Amy Mitchell, “State of the News Media 2014,” Pew Research Journalism Project, March 26, 2014. Mitchell (Director of Pew’s Journalism Project) finds new energy and reasons for optimism as well as challenges in the news industry. Grounded in four original research reports and a searchable database of statistics from previous years, the 2014 report: (1) Digital-only news organizations are increasing global news coverage, “the first real build-up of international reporting in decades.” (2) New money may be more about new ways of reporting than building a new revenue structure. (3) Social and mobile trends are changing the dynamics of the news process. (4) Online video is expanding, but the scale is small. (5) Local television experienced massive ownership changes with hard to assess impact on consumers. (6) Demographic changes in the US population are increasing Hispanic news operations and changing news coverage.
Barak Obama, “Remarks by the President at the United States Military Academy Commencement Ceremony,” West Point, New York, May 28, 2014. In a speech filled with references to American leadership and terrorism “as the most direct threat to America at home and abroad,” President Obama called for broadening US tools to include “diplomacy and development; sanctions and isolation; appeals to international law; and, if just, necessary and effective, multilateral military action.” Framing US diplomacy’s public dimension as forming “alliances not just with governments, but also with ordinary people,” he argued that America is strengthened by civil society, by a free press, by striving entrepreneurs, and by educational exchange and opportunity for all people, and women and girls. “I believe in American exceptionalism with every fiber of my being,” he stated, “But what makes us exceptional is not our ability to flout international norms and the rule of law; it is our willingness to affirm them through our actions.”
Wally Olins, Brand New: The Shape of Brands to Come,(Thames & Hudson, 2014). Olins (Saffron Brand Consultants) examines the future of corporate, NGO, and nation branding in the context of globalization and digital technologies. If borders are more porous and globalization is occurring on an unprecedented scale, why is nation branding more important? The answer, Olins argues, is “because now the national brand and, within the nation, the city brand and, sometimes, across nations, the regional brand, have a statistically measurable economic aim, as well as a traditional, emotional, ideological purpose.” His chapters on “National Prosperity and Nation Branding” and “Branding the Place” update ideas in his chapter on “Making a National Brand” in Jan Melissen, ed., The New Public Diplomacy: Soft Power in International Relations, (Palgrave Macmillan, 2005, 2007).
James Pamment, “’Putting the GREAT Back Into Britain:’ National Identity, Public-Private Collaboration & Transfers of Brand Equity in 2012’s Global Promotional Campaign,” British Journal of Politics and International Relations, March 27, 2014. Pamment (University of Texas at Austin) examines Britain’s efforts to promote trade, investment, and tourism during the Summer Olympics year 2012 through the “GREAT campaign” – a campaign that emphasized a unified national identity emphasizing British achievements. Pamment’s case study addresses four objectives: (1) “GREAT’s promotional style, message and objectives;” (2) “practices surrounding commodification of collective identity;” (3) “coordination, inclusion and exclusion practices,” and (4) “conceptualizations of transfers between symbolic and economic resources.” Particularly interesting are his thoughts for further research: how terms such as public diplomacy, promotion, and nation branding can reflect political agendas and practitioner differences over budgets and priorities; the development of metrics that reflect “best practices” rather than the expectations of stakeholders; and the importance of transparency and inclusion in government activities that claim to represent national images and interests.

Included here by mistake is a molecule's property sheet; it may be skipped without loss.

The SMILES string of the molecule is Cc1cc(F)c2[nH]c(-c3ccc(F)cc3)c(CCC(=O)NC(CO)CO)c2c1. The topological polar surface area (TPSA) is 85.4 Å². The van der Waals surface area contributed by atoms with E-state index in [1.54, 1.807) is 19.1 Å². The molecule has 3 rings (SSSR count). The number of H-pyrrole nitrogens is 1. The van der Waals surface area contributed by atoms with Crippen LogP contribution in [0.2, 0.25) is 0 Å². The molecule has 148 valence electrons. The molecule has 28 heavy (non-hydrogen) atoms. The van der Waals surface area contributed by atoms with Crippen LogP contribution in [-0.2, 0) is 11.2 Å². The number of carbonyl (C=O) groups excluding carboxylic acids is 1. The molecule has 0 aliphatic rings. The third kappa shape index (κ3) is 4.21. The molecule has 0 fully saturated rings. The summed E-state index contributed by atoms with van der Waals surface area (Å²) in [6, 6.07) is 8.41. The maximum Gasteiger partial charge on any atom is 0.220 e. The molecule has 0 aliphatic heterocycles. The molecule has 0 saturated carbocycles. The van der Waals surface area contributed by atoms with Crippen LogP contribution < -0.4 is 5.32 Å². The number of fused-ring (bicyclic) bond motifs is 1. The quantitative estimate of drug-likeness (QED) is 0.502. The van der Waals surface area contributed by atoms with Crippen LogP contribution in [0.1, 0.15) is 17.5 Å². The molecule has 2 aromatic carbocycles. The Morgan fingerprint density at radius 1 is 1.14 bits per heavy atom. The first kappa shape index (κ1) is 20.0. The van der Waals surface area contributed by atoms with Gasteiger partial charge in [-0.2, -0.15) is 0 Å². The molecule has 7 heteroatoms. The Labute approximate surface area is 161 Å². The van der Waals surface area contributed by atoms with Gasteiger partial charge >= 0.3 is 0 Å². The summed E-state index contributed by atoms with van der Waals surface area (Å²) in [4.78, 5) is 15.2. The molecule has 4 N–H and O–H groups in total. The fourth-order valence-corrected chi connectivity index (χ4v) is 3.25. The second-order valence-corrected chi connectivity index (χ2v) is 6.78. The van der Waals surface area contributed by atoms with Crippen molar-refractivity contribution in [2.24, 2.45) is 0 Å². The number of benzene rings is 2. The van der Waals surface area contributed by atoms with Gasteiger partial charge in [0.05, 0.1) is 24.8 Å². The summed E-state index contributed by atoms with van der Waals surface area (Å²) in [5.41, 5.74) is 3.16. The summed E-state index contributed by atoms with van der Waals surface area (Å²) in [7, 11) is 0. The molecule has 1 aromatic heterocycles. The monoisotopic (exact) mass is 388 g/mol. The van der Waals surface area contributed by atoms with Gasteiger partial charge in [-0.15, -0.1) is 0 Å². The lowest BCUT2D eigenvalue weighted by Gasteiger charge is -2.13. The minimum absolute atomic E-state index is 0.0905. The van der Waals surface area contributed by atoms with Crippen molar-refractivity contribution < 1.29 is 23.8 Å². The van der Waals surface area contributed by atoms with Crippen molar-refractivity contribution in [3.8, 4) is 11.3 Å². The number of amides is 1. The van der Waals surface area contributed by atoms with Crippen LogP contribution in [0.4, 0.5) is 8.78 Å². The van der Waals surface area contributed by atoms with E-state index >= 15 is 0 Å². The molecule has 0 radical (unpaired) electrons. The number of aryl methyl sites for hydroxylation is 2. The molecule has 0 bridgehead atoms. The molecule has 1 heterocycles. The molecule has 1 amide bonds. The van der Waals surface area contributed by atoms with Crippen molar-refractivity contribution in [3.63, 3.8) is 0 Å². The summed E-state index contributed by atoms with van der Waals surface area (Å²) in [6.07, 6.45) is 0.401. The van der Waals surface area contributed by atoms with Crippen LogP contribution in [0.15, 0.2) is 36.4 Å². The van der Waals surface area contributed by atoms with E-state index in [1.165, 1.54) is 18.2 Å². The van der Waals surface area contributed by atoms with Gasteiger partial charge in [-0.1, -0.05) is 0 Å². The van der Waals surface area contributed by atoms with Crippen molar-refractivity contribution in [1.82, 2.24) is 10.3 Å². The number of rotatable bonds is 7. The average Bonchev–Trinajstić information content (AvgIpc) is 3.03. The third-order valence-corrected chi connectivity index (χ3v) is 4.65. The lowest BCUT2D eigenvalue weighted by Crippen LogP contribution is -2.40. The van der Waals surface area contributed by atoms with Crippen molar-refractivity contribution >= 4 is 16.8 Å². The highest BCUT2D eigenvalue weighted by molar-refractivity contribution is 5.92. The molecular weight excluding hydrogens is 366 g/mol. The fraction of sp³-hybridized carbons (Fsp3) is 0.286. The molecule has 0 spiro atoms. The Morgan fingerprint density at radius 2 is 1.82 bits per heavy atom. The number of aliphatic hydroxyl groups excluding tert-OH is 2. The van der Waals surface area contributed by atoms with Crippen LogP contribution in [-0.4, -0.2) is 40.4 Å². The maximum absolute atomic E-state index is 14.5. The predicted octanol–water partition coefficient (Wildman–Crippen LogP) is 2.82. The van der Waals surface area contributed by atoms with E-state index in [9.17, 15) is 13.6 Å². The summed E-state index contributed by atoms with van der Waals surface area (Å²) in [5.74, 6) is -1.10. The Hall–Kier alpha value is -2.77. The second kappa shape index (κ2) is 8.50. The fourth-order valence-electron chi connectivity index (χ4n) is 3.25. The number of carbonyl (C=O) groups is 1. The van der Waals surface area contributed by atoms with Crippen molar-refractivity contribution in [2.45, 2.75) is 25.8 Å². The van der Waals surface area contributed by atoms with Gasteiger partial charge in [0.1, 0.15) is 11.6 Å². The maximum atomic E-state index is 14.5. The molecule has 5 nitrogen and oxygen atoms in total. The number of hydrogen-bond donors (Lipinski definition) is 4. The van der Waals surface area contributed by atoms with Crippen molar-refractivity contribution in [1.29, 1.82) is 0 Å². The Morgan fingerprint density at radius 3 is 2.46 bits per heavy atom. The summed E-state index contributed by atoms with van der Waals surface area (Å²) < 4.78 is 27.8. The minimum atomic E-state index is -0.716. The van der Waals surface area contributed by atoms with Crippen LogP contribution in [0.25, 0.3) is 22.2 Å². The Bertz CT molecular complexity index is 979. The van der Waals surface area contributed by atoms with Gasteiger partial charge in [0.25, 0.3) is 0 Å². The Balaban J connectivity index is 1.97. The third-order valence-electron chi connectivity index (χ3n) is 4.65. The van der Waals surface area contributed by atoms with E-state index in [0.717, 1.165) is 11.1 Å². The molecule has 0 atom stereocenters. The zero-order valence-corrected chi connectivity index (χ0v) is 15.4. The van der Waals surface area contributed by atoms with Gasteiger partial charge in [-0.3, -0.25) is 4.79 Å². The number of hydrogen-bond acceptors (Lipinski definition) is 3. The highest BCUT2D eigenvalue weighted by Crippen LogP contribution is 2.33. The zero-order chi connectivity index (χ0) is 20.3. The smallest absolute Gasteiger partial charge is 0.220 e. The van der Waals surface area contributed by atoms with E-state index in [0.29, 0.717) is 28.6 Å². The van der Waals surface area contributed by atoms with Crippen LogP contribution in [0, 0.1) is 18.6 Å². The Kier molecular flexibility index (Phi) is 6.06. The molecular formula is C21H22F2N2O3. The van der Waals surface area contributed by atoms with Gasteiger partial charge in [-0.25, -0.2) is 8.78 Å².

James Pamment, “Time, Space & German Soft Power: Toward a Spatio-Temporal Turn in Diplomatic Studies?” Perspectives: Review of International Affairs, Vol. 21, No. 2, 2013, 5-25. Pamment (University of Texas at Austin) looks at an array of German soft power strategies beginning with creation of the German state in 1871. His overview includes a variety of 20th century efforts by Germany to achieve cultural, political, and economic influence and concludes with a brief discussion of recent Land of Ideas and Year of Germany nation branding campaigns. He analyzes questions raised by Germany’s soft power practices through the theoretical lens of the “spatio-temporal turn,” understood as an approach to “multi-layered dynamics of globalization,” using analysis of “interconnected political, economic, symbolic, and social phenomena in non-deterministic ways.” Pamment’s goal is to suggest “a theoretical framework for adapting the spatio-temporal turn in Media & Communication Studies to debates within diplomatic studies and soft power research.” In particular, he seeks to take studies of soft power “beyond inferences about diplomatic influence” to a more “carefully contextualized analyses of how attraction relates to social practices.”
Se Jung Park and Yon Soo Lim, “Information Networks and Social Media Use in Public Diplomacy: A Comparative Analysis of South Korea and Japan,” Asian Journal of Communication, 2014, Vol. 24, No. 1, 79-98. Park (Georgia State University) and Lim (Hongik University) examine “how South Korean and Japanese public diplomacy organizations employ digital media to embrace the principle of ‘networked public diplomacy’ through analysis of the web and media practices.” Using a combination of network analysis and content analysis, their case studies (1) map “interorganizational information networks” among these public diplomacy organizations through analysis of URL citations by web users, (2) analyze the web practices of key organizations in communicating with publics, and (3) assess degrees of public engagement and demographic characteristics. Park and Lim conclude their findings suggest that, although the two countries have similar sociopolitical backgrounds and perspectives on public diplomacy, Korea’s public diplomacy was more successful at engaging with foreign publics than Japan’s. They attribute this to differences in “forms of internal information networks, communication strategies, and social networking performances” with publics.